The station was opened in 1868 by the South Eastern Railway Company, and originally had a familiar staggered platform arrangement with clapboard construction buildings and a lattice footbridge, which was installed from the start, negating the need for a passenger foot crossing.
A goods siding would not appear until 1871, this was placed behind the coast bound platform. However, by the end of the 19th century, this had increased to three more. Two of these were on the London bound side and were coal sidings. All were controlled by a two-story signal box placed at the south of the coast bound platform.
By 1935, electrification of the route required the platforms to be extended, and an electric substation was installed just behind the coast bound platform. By 1957 the staggered platform arrangement was all but lost, this was to help accommodate 12-car trains. All goods services were removed by the end of 1964.
Unfortunately, the signal box was destroyed by fire in 1971, and all operations were switched to Orpington. In 1973 the station building suffered the same fate, and after consultation a new modern glazed building was erected in its place, and still stands today. The photo below shows that the glass acts as a shell for the main ticket office inside.
The view below is from the south end of platform 2, shows an impressive sweeping curve into Chelsfield tunnel, which (like Knockholt) is said to be an inspiration for the tunnel in the book ‘The Railway Children’.
Below is the view of the station as taken from the impressive road bridge. Note the electric substation on the left.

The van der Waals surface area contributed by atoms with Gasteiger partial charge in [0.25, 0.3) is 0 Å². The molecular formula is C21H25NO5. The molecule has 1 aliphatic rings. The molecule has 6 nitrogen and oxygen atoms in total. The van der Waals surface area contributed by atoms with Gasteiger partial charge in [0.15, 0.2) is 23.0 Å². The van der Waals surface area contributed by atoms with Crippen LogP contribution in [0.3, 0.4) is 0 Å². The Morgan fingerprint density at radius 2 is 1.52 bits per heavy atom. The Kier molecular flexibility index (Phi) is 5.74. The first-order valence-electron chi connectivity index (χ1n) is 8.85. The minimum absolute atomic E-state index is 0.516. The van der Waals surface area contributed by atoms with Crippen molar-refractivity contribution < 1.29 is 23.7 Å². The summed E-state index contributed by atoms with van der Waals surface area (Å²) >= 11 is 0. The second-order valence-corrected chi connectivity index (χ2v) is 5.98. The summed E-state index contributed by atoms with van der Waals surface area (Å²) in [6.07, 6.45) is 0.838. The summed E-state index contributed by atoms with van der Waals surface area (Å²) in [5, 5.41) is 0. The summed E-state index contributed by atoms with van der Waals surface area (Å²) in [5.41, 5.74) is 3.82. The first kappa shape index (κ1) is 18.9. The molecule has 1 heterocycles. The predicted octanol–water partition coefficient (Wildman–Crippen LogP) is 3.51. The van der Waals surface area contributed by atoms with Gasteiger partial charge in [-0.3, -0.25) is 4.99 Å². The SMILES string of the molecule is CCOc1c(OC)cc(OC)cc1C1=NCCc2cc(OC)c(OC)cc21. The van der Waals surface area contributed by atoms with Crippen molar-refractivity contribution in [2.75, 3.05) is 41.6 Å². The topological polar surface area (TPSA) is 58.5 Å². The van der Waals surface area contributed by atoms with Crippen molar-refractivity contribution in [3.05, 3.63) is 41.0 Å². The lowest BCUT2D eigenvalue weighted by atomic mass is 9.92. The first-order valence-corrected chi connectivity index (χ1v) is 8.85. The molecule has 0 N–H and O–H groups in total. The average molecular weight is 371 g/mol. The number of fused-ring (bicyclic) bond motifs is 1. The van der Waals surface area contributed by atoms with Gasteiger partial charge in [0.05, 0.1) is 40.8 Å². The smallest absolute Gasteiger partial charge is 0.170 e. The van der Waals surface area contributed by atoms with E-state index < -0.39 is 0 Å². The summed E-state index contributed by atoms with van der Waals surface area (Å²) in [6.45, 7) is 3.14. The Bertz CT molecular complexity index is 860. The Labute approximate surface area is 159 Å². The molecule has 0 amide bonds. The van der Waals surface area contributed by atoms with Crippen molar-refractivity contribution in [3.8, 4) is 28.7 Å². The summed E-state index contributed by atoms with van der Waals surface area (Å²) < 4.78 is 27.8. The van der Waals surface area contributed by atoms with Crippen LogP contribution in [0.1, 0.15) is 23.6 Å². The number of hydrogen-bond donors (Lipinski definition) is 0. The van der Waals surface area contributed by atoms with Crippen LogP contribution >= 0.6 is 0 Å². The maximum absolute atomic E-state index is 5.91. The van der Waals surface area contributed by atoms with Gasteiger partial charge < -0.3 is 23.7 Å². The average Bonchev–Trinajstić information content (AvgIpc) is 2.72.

Passenger services at time of recording are provided by either class 466 465 or 376 electric multiple units
Chelsfield has two trains per hour in each direction off-peak, with many additional services during the peak times, and at those peak times these run to Cannon Street and not to Charing Cross.
The 2019 2020 exit and entry figures were 973 208
Chelsfield was a surprisingly good station to visit, not least for the excellent sweeping views down the line towards the Chelsfield tunnel. The ticket office is a good example of 1970’s architecture, and although not to everyone’s taste, does show the style of the time. For the enthusiast, the aforementioned tunnel is a bonus, but also the variety in traffic, including freight, will give you a good deal of photographic and video opportunities.
Here is a video of the station, filmed in 2021
Thanks for reading, I’ll leave you with my tagline :
“If you can, get out there, get on the railway, and see where it takes you.” ©